Chapter 7 – Launching the Nation Section Notes Video Washington Leads a New Nation Hamilton and National Finances Challenges for the New Nation John Adams’s Presidency Political Parties Maps Pinckney’s Treaty Fighting in the Northwest Territory The First Political Parties, 1790 Quick Facts Hamilton’s Economic Plan Chapter 7 Visual Summary Images The First Cabinet The Struggle for Neutrality Time Line Primary Source: Political Cartoon French Revolutionaries Storm the Bastille
Washington Leads a New Nation • The Big Idea • President Washington and members of Congress established a new national government. • Main Ideas • In 1789 George Washington became the first president of the United States. • Congress and the president organized the executive and judicial branches of government. • Americans had high expectations of their new government.
Americans saw George Washington as an honest man and a hero of the Revolution. Many Americans wanted him to be president. Electors from the 11 states that had passed the Constitution met in January 1789 to vote. They formed a group called the electoral college: abody of electors who represent the people’s vote in choosing the president. They selected Washington unanimously and picked John Adams to be vice president. First Lady Martha Washington entertained at social events. Main Idea 1:In 1789 George Washington became the first president of the United States.
Women in the New Nation Some believed that women should play a greater role in the new nation than Martha Washington did. Others believed that women played an important role just by teaching their children to be good citizens. Some hoped that more women would receive an education, because few families provided much education for their daughters. Most women in the early republic managed their households and worked hard inside or outside the home to support their families.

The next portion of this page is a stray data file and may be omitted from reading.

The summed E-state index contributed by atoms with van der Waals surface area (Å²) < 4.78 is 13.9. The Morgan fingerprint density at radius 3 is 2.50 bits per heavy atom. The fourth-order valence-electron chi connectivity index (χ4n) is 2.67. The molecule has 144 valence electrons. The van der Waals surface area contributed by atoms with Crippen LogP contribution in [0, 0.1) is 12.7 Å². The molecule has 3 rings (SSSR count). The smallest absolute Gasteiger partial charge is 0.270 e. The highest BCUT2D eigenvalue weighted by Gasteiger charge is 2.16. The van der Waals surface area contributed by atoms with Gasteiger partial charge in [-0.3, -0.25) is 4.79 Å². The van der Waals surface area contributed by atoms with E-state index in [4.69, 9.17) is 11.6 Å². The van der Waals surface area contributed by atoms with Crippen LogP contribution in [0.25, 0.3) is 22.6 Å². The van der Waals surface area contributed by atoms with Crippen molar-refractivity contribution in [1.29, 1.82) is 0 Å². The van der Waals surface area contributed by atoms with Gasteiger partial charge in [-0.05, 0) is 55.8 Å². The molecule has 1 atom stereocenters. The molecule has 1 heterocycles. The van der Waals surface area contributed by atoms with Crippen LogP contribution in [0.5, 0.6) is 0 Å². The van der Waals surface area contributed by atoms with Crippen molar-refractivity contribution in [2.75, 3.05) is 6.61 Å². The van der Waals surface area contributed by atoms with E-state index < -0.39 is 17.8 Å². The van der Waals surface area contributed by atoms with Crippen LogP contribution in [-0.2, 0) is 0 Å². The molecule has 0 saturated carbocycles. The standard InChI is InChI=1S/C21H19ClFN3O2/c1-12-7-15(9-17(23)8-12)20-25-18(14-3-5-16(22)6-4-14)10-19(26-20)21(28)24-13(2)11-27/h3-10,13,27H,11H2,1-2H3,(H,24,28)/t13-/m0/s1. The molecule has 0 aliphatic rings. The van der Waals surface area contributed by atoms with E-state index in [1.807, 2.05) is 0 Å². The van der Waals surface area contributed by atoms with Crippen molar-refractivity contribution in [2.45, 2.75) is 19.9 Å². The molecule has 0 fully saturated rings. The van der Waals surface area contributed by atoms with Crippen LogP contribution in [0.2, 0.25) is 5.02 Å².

Main Idea 2: Congress and the president organized the executive and judicial branches of government. • Executive Branch • The new government would set precedents,or examples, for future action. • Congress created executive departments. • The president’s cabinet served as his advisers. • Alexander Hamilton was chosen secretary of the treasury, and Thomas Jefferson, secretary of state. • Judicial Branch • Congress passed the Judiciary Act of 1789 to set up the federal court system. • The act created three levels of federal courts and defined powers. • It set up federal district courts and circuit courts of appeal. • The president nominated federal judges.
Main Idea 3: Americans had high expectations of their new government. • The United States had 4 million people in 1790. • Most were farmers, who wanted fair tax laws and the right to settle western lands. • Merchants, laborers, and craftspeople wanted help with their businesses. • The first capital was New York City– a trade center and economic hub of the nation, that had 33,000 people and was growing rapidly.
Hamilton and National Finances • The Big Idea • Treasury secretary Alexander Hamilton developed a financial plan for the national government. • Main Ideas • Hamilton tackled the problem of settling national and state debt. • Thomas Jefferson opposed Hamilton’s views on government and the economy. • Hamilton created a national bank to strengthen the U.S. economy.
Main Idea 1: Hamilton tackled the problem of settling national and state debt. • Treasury secretary Alexander Hamilton’sbiggest challenge was paying off the national debt (money owed by the United States). • The United States owed $11.7 million to foreign countries and $40.4 million to U.S. citizens. • Hamilton planned to pay foreign debt first, and all debt at full value. • Some politicians, including Thomas Jefferson,opposed the plan, but Hamilton went ahead with it.